Posted September 17, 2016
Minnesota produces no oil or natural gas itself, yet important energy infrastructure – a couple of crude oil refineries and a number of pipeline systems make it integral to U.S. energy. According to the U.S. Energy Information Administration (EIA), the Pine Bend Refinery (339,000 barrels per day) is the largest refinery located in a non-oil producing state. Much of the crude processed by both refineries comes from Canada, America’s largest source of imported oil (1.15 billion barrels in 2015) and critically important to U.S. energy security.
Posted September 2, 2016
The varied energy story in Kansas includes oil and natural gas production, refining, critically important pipeline infrastructure and significant contributions from renewables, chiefly wind. In other words, Kansas – while not one of the country’s top energy producers – has an integral role in the overall U.S. energy picture.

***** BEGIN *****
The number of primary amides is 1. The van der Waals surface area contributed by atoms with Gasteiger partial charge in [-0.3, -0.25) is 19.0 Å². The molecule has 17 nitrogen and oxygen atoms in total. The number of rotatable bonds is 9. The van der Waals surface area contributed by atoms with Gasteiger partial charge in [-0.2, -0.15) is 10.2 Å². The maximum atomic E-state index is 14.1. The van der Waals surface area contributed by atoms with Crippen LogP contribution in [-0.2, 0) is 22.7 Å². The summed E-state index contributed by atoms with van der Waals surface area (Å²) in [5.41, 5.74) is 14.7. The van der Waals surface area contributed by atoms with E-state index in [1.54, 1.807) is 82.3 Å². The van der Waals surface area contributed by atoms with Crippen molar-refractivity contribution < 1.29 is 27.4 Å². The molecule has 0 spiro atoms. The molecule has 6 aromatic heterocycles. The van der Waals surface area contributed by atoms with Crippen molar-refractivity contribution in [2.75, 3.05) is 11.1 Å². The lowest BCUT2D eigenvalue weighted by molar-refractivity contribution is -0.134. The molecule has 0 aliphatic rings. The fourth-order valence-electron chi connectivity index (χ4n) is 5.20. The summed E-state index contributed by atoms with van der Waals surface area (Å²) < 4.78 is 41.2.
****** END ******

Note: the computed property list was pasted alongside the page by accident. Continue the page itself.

Posted August 22, 2016
Indiana’s significant industrial sector, which manufactures steel, aluminum, chemicals and more, used more energy (1,327 trillion Btu) than the state’s residential and commercial sectors combined (972.8 trillion Btu) in 2014. The sector is the state’s largest natural gas user, consuming more gas than all other sectors combined, according to the U.S. Energy Information Administration.
Posted August 16, 2016
The fact that Delaware has no oil or natural gas production doesn’t diminish the important part the state plays in America’s overall energy sector. Delaware is home to the Delaware City coking refinery, one of two coking refineries on the East Coast. These supply petroleum coke for the electric power and industrial sectors and makes up about a fifth of the nation’s finished petroleum product exports, according to U.S. Energy Information Administration data. In addition to that energy infrastructure, the state’s Delaware River ports and rail network make it critically important to the shipment of crude oil for refining in the state and neighboring states.
Posted August 9, 2016
Posted April 19, 2016